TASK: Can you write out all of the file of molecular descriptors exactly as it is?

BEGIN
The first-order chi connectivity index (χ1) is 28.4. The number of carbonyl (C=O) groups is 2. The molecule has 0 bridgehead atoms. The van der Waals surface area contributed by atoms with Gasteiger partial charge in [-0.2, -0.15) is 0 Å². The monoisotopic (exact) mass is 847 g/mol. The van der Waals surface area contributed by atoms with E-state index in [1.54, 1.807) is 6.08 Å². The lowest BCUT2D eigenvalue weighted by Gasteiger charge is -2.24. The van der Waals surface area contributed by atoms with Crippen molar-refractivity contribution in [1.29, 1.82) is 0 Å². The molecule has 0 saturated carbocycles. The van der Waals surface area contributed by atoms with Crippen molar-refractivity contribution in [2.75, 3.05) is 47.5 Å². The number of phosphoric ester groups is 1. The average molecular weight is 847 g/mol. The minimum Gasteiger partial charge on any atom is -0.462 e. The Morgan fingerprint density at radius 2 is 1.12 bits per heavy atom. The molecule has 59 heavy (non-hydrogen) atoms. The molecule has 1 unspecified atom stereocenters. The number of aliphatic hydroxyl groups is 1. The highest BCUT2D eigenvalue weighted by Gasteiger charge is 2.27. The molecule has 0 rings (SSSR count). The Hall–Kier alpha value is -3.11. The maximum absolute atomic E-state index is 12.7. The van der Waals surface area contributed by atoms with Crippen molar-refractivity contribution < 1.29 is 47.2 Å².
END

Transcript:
The first-order chi connectivity index (χ1) is 28.4. The number of carbonyl (C=O) groups is 2. The molecule has 0 bridgehead atoms. The van der Waals surface area contributed by atoms with Gasteiger partial charge in [-0.2, -0.15) is 0 Å². The monoisotopic (exact) mass is 847 g/mol. The van der Waals surface area contributed by atoms with E-state index in [1.54, 1.807) is 6.08 Å². The lowest BCUT2D eigenvalue weighted by Gasteiger charge is -2.24. The van der Waals surface area contributed by atoms with Crippen molar-refractivity contribution in [1.29, 1.82) is 0 Å². The molecule has 0 saturated carbocycles. The van der Waals surface area contributed by atoms with Crippen molar-refractivity contribution in [2.75, 3.05) is 47.5 Å². The number of phosphoric ester groups is 1. The average molecular weight is 847 g/mol. The minimum Gasteiger partial charge on any atom is -0.462 e. The Morgan fingerprint density at radius 2 is 1.12 bits per heavy atom. The molecule has 59 heavy (non-hydrogen) atoms. The molecule has 1 unspecified atom stereocenters. The number of aliphatic hydroxyl groups is 1. The highest BCUT2D eigenvalue weighted by Gasteiger charge is 2.27. The molecule has 0 rings (SSSR count). The Hall–Kier alpha value is -3.11. The maximum absolute atomic E-state index is 12.7. The van der Waals surface area contributed by atoms with Crippen molar-refractivity contribution < 1.29 is 47.2 Å².